Forgot something you want to add to your podcast? Clicking the red button again starts a new audio track from the beginning. Instead, pause your recorded audio so you can pick up where you left off.

​Pausing and Continuing

Recordings don’t always go to plan. Even professionals podcasters fluff what they’re saying and need a breather. Collect your thoughts and save from editing loads of audio using Audacity’s pause feature.

​Select the pause symbol to take a break from your podcast. When you’re ready to start back up just click the pause button again.

Recording, pausing, and continuing your show.

Once you’re finally finished, click the stop button to end your current audio track.

​Exporting Your Podcast

When you’re happy with your recording, package up your podcast by exporting it. Go to File > Export Audio.

​Add your podcast episode name and choose your file type. We recommend either M4A (AAC) or MP3 as they are industry standard and the most popular amongst podcast hosting platforms like iTunes.

Exporting audio.

​If you have multiple audio tracks (from stopping and starting), then you will be asked to mix them down into a single mono channel. Confirm to continue. Next, enter your shows information (known as metadata) like artist, title, and year, then continue.

Saving audio and metadata.

If you chose to export your podcast as MP3 then you need to install an

encoder known as LAME. You can download this from Audacity for either Windows or Mac. The same applies to M4A (AAC) files as you need the FFmpeg library to export. Add it in Audacity > Preferences > Library, then select Locate. Download the file by following the instructions and confirm in Audacity.

Finally, confirm to export your show. It should be available to listen to in your downloaded area.

​Editing Your Podcast

Podcasts rarely sound their best without a bit of editing magic. Whether you’re cutting out a misspoken word, trimming dead air, or reducing distant noises in the background, you’re better off cleaning up your audio before publishing it. Import recorded audio into Audacity by selecting File > Import > Audio.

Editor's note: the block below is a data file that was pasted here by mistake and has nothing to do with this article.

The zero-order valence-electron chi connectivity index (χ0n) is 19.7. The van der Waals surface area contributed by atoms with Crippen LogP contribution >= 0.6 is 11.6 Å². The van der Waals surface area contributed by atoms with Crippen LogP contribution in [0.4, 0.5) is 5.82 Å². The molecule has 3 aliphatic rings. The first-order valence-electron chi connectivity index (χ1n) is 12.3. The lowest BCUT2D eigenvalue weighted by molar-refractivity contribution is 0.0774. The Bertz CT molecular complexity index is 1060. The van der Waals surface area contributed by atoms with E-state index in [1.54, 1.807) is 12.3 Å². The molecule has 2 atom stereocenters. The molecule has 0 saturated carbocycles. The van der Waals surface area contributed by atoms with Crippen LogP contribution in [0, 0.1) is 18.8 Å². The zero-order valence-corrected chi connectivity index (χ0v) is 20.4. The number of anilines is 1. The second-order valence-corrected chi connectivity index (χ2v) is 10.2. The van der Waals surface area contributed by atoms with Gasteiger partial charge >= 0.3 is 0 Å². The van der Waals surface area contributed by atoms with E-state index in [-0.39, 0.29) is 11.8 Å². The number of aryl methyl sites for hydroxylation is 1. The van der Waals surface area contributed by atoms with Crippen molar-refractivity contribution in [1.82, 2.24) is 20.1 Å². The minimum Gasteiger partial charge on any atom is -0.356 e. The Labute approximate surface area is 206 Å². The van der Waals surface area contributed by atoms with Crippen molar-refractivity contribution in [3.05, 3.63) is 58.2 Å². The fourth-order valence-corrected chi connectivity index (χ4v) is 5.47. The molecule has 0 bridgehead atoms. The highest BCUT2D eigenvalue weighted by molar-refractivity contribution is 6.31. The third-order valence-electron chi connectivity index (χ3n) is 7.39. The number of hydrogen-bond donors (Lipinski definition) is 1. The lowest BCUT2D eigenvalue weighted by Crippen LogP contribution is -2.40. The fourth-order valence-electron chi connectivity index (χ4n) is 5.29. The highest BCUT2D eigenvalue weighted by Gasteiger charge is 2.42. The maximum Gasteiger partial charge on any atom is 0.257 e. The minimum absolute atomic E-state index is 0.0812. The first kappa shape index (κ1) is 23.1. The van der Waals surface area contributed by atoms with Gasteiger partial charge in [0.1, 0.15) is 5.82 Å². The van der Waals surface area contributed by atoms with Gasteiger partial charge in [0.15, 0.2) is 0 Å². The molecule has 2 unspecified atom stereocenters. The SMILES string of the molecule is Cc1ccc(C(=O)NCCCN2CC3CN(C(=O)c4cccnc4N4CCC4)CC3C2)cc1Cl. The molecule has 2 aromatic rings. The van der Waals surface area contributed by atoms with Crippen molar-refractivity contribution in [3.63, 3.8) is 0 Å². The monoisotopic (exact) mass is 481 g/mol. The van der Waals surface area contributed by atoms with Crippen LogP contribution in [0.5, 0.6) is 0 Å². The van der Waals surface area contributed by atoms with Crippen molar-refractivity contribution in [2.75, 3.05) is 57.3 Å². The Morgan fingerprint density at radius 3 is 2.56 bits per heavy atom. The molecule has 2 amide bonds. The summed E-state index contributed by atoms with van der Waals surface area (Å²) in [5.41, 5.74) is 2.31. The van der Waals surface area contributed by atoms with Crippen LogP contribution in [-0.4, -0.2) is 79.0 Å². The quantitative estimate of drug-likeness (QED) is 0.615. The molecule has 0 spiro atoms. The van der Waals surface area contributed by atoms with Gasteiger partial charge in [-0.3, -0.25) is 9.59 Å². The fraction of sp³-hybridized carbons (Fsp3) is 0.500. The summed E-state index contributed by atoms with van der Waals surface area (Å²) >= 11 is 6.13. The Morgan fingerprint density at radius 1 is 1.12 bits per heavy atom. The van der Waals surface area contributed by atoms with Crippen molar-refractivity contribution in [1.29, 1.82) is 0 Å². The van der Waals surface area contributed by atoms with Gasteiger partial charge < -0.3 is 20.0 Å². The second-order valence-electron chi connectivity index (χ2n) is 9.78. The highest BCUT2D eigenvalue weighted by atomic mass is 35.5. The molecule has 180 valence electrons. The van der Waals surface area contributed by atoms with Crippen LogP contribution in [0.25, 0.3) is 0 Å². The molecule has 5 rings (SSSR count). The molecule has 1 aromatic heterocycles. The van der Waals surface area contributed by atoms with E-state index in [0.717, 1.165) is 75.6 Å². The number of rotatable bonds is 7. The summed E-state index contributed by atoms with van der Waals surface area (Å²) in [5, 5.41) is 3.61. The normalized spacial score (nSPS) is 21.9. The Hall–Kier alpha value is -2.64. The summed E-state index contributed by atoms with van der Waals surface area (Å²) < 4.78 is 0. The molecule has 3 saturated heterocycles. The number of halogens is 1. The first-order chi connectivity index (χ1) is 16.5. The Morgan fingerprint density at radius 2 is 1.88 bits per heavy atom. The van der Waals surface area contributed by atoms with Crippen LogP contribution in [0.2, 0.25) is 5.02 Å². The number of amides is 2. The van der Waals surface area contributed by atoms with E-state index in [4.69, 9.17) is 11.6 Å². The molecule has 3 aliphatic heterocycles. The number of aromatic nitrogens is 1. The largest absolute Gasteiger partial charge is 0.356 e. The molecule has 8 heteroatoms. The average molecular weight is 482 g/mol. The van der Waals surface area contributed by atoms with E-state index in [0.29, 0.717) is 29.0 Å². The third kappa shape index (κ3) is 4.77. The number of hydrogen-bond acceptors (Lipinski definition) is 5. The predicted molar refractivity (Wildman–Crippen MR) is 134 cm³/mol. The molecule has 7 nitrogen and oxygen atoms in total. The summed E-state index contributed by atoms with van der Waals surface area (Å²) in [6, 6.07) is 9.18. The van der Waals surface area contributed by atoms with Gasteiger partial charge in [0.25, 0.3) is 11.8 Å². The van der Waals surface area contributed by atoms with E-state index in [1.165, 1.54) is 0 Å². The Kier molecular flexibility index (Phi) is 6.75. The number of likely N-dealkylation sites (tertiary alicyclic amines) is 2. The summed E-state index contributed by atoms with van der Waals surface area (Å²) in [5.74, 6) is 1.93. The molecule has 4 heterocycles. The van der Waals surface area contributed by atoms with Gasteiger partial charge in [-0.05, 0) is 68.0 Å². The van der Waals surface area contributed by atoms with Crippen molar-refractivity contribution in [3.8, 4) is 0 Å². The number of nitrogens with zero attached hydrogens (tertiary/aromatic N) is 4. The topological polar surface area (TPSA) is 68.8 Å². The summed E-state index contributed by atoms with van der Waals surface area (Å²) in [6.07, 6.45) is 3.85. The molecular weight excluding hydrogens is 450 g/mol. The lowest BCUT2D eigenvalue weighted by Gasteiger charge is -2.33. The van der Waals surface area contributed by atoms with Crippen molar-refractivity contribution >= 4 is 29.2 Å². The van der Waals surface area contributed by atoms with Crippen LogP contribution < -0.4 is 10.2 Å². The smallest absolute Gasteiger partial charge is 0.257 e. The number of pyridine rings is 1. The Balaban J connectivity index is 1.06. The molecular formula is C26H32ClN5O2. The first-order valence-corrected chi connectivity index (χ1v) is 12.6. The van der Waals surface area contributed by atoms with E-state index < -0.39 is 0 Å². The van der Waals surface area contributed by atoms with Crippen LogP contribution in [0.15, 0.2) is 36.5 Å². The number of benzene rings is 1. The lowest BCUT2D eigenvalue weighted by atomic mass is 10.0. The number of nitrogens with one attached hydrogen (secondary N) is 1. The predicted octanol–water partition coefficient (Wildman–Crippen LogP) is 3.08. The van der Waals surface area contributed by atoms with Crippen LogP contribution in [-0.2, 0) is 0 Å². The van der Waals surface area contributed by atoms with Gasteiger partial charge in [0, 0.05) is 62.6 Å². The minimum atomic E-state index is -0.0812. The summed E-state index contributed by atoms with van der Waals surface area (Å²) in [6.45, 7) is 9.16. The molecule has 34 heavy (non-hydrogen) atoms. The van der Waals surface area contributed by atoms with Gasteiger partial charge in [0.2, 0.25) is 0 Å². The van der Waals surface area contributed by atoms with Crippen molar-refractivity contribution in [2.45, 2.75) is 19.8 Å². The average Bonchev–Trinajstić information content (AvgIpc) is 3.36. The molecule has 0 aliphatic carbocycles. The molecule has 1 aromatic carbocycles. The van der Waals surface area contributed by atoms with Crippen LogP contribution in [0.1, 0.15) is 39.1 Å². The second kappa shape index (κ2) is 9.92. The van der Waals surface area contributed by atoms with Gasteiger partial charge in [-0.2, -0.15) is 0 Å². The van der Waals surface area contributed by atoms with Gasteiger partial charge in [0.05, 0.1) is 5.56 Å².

One of the most common problems podcasters have is gaps of silence. Presenters may pause for a few seconds to collect their thoughts, but it doesn’t make for interesting listening. Cut sections out with Truncate Silence.

Highlight your entire recording, then go to Effect > Truncate Silence. Remove dead air by using the following settings:

  • Level: -20dB
  • Duration: 2
  • Truncate to: 0
Choosing the length of truncation.

​Your waveform length should be shortened. The settings removed any audio that’s lower than -20dB and longer than 2 seconds.

Truncating silence in your audio.

If you notice audio sounding abrupt or it just doesn’t sound right at all, then try adjusting the settings slightly and previewing the audio.

There’s a bunch of things you can in Audacity to improve your podcast. For example, amplify or normalize audio for consistent audio levels, add fade in/out, and remove background noises. For more Audacity editing tips be sure to check out this complete guide on How to Start a Podcast.

Save Yourself Some Time

Alitu have recently added a call recorder option, meaning that you can now record your interview or co-hosted show and have them cleaned up automatically, from noise reduction to levelling, once the call is finished all in one place. Thanks to Alitu's handy episode builder you can edit your recordings, add intros, outros, adverts or transitions and then simply export the finished show.

Alitu is $28 a month of $280 a year and includes a lot more than simply podcast recording, with all the inbuilt options for editing and cleaning up your audio automatically, you can't go wrong.